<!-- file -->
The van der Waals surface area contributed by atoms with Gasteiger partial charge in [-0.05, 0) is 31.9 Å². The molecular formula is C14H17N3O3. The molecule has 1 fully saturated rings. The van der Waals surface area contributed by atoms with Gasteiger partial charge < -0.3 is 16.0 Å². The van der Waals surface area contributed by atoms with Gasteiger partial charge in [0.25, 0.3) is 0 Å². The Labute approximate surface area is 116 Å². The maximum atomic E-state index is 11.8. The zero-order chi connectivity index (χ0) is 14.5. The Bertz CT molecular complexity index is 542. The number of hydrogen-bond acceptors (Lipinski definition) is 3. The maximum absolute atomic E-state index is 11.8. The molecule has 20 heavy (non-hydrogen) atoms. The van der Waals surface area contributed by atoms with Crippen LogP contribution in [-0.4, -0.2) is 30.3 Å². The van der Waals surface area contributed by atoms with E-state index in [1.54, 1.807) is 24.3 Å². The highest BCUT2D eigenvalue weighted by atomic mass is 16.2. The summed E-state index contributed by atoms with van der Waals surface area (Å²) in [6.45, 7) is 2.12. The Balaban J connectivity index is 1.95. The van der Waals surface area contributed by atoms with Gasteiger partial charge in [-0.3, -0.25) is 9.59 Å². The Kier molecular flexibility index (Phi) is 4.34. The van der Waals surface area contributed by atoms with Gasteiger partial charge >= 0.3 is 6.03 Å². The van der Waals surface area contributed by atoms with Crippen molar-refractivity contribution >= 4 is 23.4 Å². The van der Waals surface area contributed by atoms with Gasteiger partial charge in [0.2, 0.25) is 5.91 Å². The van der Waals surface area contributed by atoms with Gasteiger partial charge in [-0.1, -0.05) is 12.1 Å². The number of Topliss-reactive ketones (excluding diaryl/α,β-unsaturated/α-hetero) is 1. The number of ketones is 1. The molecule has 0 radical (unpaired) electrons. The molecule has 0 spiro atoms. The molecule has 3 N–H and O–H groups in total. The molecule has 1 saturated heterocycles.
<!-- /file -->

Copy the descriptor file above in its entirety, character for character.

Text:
The van der Waals surface area contributed by atoms with Gasteiger partial charge in [-0.05, 0) is 31.9 Å². The molecular formula is C14H17N3O3. The molecule has 1 fully saturated rings. The van der Waals surface area contributed by atoms with Gasteiger partial charge < -0.3 is 16.0 Å². The van der Waals surface area contributed by atoms with Gasteiger partial charge in [0.25, 0.3) is 0 Å². The Labute approximate surface area is 116 Å². The maximum atomic E-state index is 11.8. The zero-order chi connectivity index (χ0) is 14.5. The Bertz CT molecular complexity index is 542. The number of hydrogen-bond acceptors (Lipinski definition) is 3. The maximum absolute atomic E-state index is 11.8. The molecule has 20 heavy (non-hydrogen) atoms. The van der Waals surface area contributed by atoms with Crippen LogP contribution in [-0.4, -0.2) is 30.3 Å². The van der Waals surface area contributed by atoms with E-state index in [1.54, 1.807) is 24.3 Å². The highest BCUT2D eigenvalue weighted by atomic mass is 16.2. The summed E-state index contributed by atoms with van der Waals surface area (Å²) in [6.45, 7) is 2.12. The Balaban J connectivity index is 1.95. The van der Waals surface area contributed by atoms with Gasteiger partial charge in [-0.3, -0.25) is 9.59 Å². The Kier molecular flexibility index (Phi) is 4.34. The van der Waals surface area contributed by atoms with Gasteiger partial charge >= 0.3 is 6.03 Å². The van der Waals surface area contributed by atoms with Crippen molar-refractivity contribution >= 4 is 23.4 Å². The van der Waals surface area contributed by atoms with Gasteiger partial charge in [0.2, 0.25) is 5.91 Å². The van der Waals surface area contributed by atoms with Gasteiger partial charge in [-0.1, -0.05) is 12.1 Å². The number of Topliss-reactive ketones (excluding diaryl/α,β-unsaturated/α-hetero) is 1. The number of ketones is 1. The molecule has 0 radical (unpaired) electrons. The molecule has 0 spiro atoms. The molecule has 3 N–H and O–H groups in total. The molecule has 1 saturated heterocycles.